I have just two words to say to you. "The Internet." It's going to be huge.
Call me crazy but I'm putting that on the record right here and now, Oct. 25, 1999. You have to have the courage of your convictions and I believe the Internet is a real "comer" among communication technologies. Sure, the naysayers say it's just a fad, that the real future is in U.S. mail, town hall gatherings, and little "calling cards" that you can leave with someone's butler to signal the desire for a subsequent audience. All wrong. The Internet is not only going to take off, it's eventually going to make some people a LOT of money.
Fired up by this vision of the future, I went in search of America Online. Most people are under the impression that America Online is a little triangular icon on their computer screen. That's only partially true. America Online is also a place. Where this place was, exactly, I wasn't sure.
About four years ago AOL was just a couple of miles outside the Beltway, in a building off Route 7. In fact I vaguely recall that I went there one day and chatted with some guy named Steve Case, for a possible story in the Style section. Case had some interesting thoughts, and was certainly a pleasant fellow, but as a trained journalist I could see that AOL wasn't really going anywhere, and so I didn't actually write the article. You have to make the tough call sometimes. Conceivably, this was a case in which I was not exactly clairvoyant.
Glancing at the stock data this morning it appears that AOL has a market capitalization of $130 billion. That's more than two and a half times the market cap for General Motors. If you wanted to find General Motors you could easily see it (on a clear day) in and around Detroit, or at various General Motors factories spread around the world, but these New Media companies are more elusive and ethereal than that. There are companies that are worth billions of dollars but are comprised of a single guy with bad hygiene sitting in his dorm room eating bag after bag of potato chips. In the case of AOL, it now has 18 million subscribers, and so you know there must be some place, some building, where they keep all the computers, plus (and here I'm guessing) the countless employees that have to sit at a microphone waiting for their cue to announce cheerfully, "You've got mail!"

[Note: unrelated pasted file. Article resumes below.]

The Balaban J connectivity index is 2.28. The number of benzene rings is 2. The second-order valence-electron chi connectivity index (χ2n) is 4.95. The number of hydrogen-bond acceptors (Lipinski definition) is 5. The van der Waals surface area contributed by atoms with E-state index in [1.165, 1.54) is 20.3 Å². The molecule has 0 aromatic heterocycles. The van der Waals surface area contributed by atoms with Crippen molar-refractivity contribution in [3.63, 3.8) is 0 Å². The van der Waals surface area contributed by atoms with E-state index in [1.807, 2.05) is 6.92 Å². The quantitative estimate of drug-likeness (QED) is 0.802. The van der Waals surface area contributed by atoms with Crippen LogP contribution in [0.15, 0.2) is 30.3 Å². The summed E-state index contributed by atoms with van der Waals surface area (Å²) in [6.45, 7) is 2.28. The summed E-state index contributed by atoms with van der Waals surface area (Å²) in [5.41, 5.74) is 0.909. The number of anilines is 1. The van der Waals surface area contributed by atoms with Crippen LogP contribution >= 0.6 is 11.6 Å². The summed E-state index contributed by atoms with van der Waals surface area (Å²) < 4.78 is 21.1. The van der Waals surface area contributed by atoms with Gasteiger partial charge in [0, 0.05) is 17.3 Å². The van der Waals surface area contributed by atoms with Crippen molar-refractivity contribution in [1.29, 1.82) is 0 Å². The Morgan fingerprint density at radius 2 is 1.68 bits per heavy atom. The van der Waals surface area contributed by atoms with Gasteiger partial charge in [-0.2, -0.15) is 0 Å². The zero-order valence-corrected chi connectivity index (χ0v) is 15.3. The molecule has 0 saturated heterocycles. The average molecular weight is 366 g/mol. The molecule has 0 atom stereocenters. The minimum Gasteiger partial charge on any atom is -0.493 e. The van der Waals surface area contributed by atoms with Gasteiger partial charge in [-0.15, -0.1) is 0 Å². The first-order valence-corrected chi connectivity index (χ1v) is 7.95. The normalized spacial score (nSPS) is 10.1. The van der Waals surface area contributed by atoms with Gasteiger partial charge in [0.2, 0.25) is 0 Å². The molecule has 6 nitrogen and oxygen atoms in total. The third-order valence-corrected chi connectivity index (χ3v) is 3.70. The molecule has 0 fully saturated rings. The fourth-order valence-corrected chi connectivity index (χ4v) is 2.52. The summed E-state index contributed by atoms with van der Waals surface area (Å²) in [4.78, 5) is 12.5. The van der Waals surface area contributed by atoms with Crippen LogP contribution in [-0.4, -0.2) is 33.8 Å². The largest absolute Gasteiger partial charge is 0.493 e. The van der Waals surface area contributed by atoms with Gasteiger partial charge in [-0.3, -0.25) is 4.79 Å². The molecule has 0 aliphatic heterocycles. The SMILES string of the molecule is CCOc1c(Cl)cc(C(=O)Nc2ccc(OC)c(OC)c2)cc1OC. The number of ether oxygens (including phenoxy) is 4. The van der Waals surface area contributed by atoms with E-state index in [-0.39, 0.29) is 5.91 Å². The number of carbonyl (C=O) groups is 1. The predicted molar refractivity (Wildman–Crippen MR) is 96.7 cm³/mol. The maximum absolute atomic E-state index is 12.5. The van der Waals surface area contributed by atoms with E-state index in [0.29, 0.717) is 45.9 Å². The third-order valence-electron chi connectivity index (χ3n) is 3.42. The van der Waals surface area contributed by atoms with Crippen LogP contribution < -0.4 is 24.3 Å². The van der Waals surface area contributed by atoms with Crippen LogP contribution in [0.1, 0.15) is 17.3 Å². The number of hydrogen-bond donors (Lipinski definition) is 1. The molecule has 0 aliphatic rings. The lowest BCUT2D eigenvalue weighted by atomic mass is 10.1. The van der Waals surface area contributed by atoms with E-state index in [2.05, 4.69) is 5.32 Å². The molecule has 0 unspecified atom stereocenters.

(Speaking of microphones: Pat Buchanan's declaration this morning that he is leaving the Republican Party was delayed for several minutes by a massive microphone breakdown, creating, for a brief moment, the possibility that he would resort to purely nonverbal communication, such as whacking the podium with an axe or waving a pitchfork or, who knows, disabling a live animal with a vicious bite to the neck. Unfortunately the microphone was soon fixed.)
America Online, according to its own description, is now based in "Dulles, Va." The problem is, no map shows such a place. There's an AIRPORT named Dulles, but there is certainly nothing that could be called a town. There are just a bunch of roads, and some scattered stores and gas stations, a few hotels and motels, and a lot of fields and forests being rapidly converted to suburban housing complexes.
You could honestly say that Dulles, Va., is not really "there." Usually when people, quoting Gertrude Stein, say "There's no there there," they mean it metaphorically (she was speaking of Oakland, I believe). But Dulles may very well be the first no-there-there place on the planet that really isn't there.
Dulles, Va., is at the moment merely a Zip code encompassing a bunch of turf around the airport. Increasingly it is also an alluring name. With AOL having moved there (wherever "there" is), "Dulles" is suddenly a hot name, to the point that companies in nearby Zip codes are anxious to claim their location as Dulles.